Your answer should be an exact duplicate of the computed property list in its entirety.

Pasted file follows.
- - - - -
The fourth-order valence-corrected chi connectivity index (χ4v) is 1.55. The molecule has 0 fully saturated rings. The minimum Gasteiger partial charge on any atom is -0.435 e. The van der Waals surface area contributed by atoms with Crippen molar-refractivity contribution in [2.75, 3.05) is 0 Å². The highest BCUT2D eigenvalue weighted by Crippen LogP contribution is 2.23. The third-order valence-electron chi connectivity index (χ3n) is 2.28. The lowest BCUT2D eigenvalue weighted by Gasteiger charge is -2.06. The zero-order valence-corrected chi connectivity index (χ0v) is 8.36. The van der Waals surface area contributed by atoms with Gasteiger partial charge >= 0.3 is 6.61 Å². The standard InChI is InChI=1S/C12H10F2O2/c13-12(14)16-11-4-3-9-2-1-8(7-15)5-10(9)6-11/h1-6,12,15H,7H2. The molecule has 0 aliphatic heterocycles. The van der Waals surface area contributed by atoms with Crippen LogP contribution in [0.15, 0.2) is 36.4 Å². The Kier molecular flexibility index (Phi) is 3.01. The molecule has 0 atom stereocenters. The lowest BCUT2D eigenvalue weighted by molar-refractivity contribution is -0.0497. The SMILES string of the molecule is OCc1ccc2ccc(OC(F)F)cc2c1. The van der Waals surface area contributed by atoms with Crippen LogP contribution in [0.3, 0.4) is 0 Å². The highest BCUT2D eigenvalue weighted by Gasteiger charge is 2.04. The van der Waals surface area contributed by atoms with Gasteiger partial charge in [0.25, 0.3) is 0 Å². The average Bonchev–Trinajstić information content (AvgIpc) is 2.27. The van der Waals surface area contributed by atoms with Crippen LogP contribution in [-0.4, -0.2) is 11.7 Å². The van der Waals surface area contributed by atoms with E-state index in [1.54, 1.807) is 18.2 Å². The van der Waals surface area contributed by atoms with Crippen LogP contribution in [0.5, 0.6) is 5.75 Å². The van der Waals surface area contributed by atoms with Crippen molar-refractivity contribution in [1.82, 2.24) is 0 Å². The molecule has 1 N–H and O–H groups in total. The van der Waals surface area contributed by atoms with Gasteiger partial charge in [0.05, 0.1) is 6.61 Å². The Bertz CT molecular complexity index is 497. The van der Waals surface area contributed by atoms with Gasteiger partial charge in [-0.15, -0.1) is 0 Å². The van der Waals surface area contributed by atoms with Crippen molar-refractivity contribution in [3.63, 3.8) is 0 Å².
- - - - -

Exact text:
The fourth-order valence-corrected chi connectivity index (χ4v) is 1.55. The molecule has 0 fully saturated rings. The minimum Gasteiger partial charge on any atom is -0.435 e. The van der Waals surface area contributed by atoms with Crippen molar-refractivity contribution in [2.75, 3.05) is 0 Å². The highest BCUT2D eigenvalue weighted by Crippen LogP contribution is 2.23. The third-order valence-electron chi connectivity index (χ3n) is 2.28. The lowest BCUT2D eigenvalue weighted by Gasteiger charge is -2.06. The zero-order valence-corrected chi connectivity index (χ0v) is 8.36. The van der Waals surface area contributed by atoms with Gasteiger partial charge >= 0.3 is 6.61 Å². The standard InChI is InChI=1S/C12H10F2O2/c13-12(14)16-11-4-3-9-2-1-8(7-15)5-10(9)6-11/h1-6,12,15H,7H2. The molecule has 0 aliphatic heterocycles. The van der Waals surface area contributed by atoms with Crippen LogP contribution in [0.15, 0.2) is 36.4 Å². The Kier molecular flexibility index (Phi) is 3.01. The molecule has 0 atom stereocenters. The lowest BCUT2D eigenvalue weighted by molar-refractivity contribution is -0.0497. The SMILES string of the molecule is OCc1ccc2ccc(OC(F)F)cc2c1. The van der Waals surface area contributed by atoms with Crippen LogP contribution in [0.3, 0.4) is 0 Å². The highest BCUT2D eigenvalue weighted by Gasteiger charge is 2.04. The van der Waals surface area contributed by atoms with Gasteiger partial charge in [0.25, 0.3) is 0 Å². The average Bonchev–Trinajstić information content (AvgIpc) is 2.27. The van der Waals surface area contributed by atoms with Crippen LogP contribution in [-0.4, -0.2) is 11.7 Å². The van der Waals surface area contributed by atoms with E-state index in [1.54, 1.807) is 18.2 Å². The van der Waals surface area contributed by atoms with Crippen LogP contribution in [0.5, 0.6) is 5.75 Å². The van der Waals surface area contributed by atoms with Crippen molar-refractivity contribution in [1.82, 2.24) is 0 Å². The molecule has 1 N–H and O–H groups in total. The van der Waals surface area contributed by atoms with Gasteiger partial charge in [0.05, 0.1) is 6.61 Å². The Bertz CT molecular complexity index is 497. The van der Waals surface area contributed by atoms with Gasteiger partial charge in [-0.15, -0.1) is 0 Å². The van der Waals surface area contributed by atoms with Crippen molar-refractivity contribution in [3.63, 3.8) is 0 Å².